This post was originally featured on my non-academic blog, The Organic Intellectual, on November 8th, 2010.
When Piers Blaikie wrote The Political Economy of Soil Erosion in Developing Countries in 1985, he helped lay the groundwork for what eventually would come to be known as 'political ecology' (so argue Raymond Bryant and Michael K. Goodman, 2008). Before then, explain Bryant and Goodman, the assumption in geography and other disciplines was that the environment could be understood and managed through natural science models. But with Blaikie's 1985 book, political economy became a defining factor in interpreting environmental change and degradation. At this point, political economy was already a well established term, but political ecology was not. Thus, in part, the latter can arguably be seen as a play-on term stemming from the former.
In English, the term 'political economy' dates back to Sir James Steuart’s An Inquiry into the Principles of Political Oeconomy (1776). Following Steuart, political economy became a well-established field of inquiry, practiced most famously throughout the Eighteenth and Nineteenth Centuries by Adam Smith, David Hume, Jean-Baptiste Say, David Ricardo, John Stuart Mill, Thomas Malthus, and of course, the field's biggest critic - Karl Marx. For the most part, these authors saw themselves as 'political economists' - hence the title of Marx's formative Outlines of the Critique of Political Economy (1858).
Yet the foundational authors of political ecology may not necessarily have interpreted their project in those terms. As Blaikie has explained (2007), most of the authors who, like himself, were associated with political ecology (PE), were associated ex post: "By the end of the 1980s PE as a self-conscious reference point began to appear and authors such as Blaikie and Brookfield (1987), Bassett (1988), Black (1990), Bryant (1992), Neumann (1992), Moore (1993), Escobar (1996), Muldavin (1996), Bryant and Bailey (1997), Scott and Sullivan (2000) amongst many others, began to use the term and thereby proclaimed themselves as operating in and thus defining, the field" (Blaikie, 2007: 766). In the 1990s key texts (by Zimmerer and Basset, 2003; Peet and Watts, 2004; and Robbins, 2004) helped to further add definition to this 'field'.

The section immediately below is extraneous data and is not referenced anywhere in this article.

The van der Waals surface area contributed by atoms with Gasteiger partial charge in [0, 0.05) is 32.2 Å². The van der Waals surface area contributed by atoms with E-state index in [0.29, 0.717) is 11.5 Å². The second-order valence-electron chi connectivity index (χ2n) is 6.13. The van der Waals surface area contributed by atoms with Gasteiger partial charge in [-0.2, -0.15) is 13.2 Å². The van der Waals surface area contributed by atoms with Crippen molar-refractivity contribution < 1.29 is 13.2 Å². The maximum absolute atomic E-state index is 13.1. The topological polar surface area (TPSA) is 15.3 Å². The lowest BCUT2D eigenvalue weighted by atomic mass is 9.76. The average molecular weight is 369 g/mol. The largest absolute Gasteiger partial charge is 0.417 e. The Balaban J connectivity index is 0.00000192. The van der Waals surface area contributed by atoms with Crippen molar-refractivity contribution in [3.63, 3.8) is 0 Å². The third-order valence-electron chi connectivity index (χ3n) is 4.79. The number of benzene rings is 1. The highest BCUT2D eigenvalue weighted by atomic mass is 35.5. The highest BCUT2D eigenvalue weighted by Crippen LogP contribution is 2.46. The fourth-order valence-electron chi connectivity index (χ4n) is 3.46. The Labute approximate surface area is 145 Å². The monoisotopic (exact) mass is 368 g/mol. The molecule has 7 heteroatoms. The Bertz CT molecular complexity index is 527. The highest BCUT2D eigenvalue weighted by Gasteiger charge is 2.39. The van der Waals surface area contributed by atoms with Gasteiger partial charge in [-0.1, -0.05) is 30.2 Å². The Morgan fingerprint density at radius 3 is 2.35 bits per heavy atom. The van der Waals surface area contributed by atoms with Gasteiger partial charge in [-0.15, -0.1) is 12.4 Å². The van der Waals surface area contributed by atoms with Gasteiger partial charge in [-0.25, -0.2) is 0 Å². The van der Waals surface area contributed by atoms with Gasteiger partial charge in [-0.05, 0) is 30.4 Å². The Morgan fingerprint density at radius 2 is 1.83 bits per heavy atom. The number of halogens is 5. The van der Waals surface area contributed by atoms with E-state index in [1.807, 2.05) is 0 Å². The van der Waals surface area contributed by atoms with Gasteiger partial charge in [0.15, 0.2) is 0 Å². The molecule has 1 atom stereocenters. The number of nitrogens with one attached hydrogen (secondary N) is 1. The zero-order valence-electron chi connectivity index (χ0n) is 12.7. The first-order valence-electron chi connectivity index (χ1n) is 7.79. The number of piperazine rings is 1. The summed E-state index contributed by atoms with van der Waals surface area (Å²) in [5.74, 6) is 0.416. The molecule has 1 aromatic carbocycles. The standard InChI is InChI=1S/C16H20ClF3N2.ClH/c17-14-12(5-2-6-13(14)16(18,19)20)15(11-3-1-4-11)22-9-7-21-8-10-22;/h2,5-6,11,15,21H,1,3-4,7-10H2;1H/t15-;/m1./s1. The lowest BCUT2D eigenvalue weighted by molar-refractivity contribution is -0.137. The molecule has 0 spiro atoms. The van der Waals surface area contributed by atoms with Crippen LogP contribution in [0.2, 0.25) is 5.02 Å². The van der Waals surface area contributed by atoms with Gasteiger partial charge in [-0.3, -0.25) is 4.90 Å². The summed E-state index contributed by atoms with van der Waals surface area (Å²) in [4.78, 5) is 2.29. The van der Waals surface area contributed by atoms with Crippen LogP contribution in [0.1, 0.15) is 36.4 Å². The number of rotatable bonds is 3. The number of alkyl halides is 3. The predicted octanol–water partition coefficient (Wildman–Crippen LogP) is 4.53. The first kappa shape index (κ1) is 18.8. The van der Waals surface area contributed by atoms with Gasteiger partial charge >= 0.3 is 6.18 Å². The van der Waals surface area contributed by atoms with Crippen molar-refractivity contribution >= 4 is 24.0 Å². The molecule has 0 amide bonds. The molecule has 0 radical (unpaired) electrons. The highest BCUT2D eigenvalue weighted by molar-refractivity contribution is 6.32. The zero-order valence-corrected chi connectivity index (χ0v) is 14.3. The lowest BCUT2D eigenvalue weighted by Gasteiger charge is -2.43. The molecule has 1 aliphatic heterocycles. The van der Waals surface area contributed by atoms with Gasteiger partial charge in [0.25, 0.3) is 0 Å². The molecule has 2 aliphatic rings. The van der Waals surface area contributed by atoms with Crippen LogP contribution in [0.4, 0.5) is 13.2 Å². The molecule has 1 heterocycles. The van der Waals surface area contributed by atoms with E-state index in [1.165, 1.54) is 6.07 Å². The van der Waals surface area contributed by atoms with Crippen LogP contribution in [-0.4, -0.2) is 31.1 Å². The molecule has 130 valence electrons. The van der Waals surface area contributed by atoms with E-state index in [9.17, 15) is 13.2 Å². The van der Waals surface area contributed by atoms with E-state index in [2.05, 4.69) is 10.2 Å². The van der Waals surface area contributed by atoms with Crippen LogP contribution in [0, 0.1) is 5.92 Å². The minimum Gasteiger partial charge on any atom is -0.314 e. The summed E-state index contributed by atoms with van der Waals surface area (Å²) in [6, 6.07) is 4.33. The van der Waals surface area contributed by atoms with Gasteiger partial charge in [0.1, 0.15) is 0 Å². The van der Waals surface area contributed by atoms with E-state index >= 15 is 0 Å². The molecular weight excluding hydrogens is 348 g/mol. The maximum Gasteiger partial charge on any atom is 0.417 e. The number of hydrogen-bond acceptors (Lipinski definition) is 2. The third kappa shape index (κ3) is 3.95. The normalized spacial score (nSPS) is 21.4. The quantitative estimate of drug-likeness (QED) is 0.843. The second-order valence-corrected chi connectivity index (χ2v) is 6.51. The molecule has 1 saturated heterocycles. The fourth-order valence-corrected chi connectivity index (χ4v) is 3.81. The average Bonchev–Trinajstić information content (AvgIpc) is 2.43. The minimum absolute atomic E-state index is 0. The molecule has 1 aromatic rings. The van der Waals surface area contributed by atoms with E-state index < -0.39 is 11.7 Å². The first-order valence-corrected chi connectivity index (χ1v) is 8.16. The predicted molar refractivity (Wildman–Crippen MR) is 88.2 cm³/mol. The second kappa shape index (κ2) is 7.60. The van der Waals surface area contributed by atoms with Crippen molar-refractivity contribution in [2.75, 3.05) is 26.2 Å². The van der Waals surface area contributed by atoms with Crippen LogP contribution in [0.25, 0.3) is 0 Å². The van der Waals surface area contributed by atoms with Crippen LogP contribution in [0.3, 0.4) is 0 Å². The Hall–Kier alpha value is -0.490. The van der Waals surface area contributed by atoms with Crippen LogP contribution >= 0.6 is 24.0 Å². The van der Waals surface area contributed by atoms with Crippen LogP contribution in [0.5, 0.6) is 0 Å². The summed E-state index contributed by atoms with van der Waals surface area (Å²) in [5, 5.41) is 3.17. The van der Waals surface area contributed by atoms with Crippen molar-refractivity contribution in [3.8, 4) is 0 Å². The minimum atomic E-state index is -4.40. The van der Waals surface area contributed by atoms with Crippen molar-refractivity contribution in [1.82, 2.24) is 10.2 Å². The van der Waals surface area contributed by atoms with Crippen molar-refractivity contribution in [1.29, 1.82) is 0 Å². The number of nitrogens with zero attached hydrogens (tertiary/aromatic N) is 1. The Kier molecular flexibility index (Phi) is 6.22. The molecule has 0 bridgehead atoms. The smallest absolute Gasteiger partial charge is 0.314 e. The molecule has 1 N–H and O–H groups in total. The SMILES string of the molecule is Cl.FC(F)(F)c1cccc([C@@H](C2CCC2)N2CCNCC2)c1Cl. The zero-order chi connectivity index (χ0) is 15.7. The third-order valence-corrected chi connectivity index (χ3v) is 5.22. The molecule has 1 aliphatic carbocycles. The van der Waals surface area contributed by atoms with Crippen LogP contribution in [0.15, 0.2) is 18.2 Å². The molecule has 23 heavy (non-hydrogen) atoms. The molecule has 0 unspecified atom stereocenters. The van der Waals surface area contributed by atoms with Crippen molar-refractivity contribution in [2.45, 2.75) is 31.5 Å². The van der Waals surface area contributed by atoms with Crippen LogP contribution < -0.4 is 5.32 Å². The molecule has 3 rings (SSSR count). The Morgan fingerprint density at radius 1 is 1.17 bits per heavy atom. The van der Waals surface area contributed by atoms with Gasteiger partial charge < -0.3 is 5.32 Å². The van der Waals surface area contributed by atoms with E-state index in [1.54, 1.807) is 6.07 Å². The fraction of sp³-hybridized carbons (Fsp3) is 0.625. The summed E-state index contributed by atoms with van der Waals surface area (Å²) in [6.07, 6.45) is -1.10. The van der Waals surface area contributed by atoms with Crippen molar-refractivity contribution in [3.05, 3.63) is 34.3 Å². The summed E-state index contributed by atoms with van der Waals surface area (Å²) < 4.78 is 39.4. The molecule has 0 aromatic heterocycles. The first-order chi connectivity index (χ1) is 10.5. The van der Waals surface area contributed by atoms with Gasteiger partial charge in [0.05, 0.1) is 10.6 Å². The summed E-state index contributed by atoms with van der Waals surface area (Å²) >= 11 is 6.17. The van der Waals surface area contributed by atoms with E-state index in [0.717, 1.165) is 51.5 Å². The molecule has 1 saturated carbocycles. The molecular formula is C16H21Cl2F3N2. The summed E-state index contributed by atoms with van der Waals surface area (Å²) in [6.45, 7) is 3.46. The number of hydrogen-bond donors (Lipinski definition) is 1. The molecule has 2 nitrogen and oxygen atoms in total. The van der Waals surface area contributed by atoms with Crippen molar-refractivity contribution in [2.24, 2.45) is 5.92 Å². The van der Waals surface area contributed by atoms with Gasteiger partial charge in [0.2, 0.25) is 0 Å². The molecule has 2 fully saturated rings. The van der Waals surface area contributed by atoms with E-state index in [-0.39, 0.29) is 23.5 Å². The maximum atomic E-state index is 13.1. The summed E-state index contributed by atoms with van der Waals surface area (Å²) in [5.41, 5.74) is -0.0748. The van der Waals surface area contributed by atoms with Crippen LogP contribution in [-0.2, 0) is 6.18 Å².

Nevertheless, the term 'political ecology' originally dates back to the 1935, when it was oddly used as a heading for a column by Frank Thone in The Science News Letter discussing the role of grass as a cause of war. Then again the term was used (in somewhat of a different context) by Albert Lepawsky (1936) in an article in The American Political Science Review about political reforms then being carried by the German Reich ("State boundaries and state sovereignty can be liquidated, but can the Nazis transform the political ecology of a country which... is the most urban in the world...?")!
Throughout the ensuing decades the term 'political ecology' is used in a variety of contexts, but it is not until the 1970s that it begins to take on something akin to its contemporary meaning of "an approach to... the complex metabolism between nature and society" (Eric Sheppard, The Dictionary of Human Geography, 2009). Outside of the academy, the term was used to refer to the politicization of environmental problems - in short, it came to be associated with the environmental movement itself! In the academy, political ecology seems to arise from a confluence of three subfields: cultural ecology, ecological anthropology, and Marxist-inspired political economy. These influences finally come together in Piers Blaikie's seminal book, and the rest is history.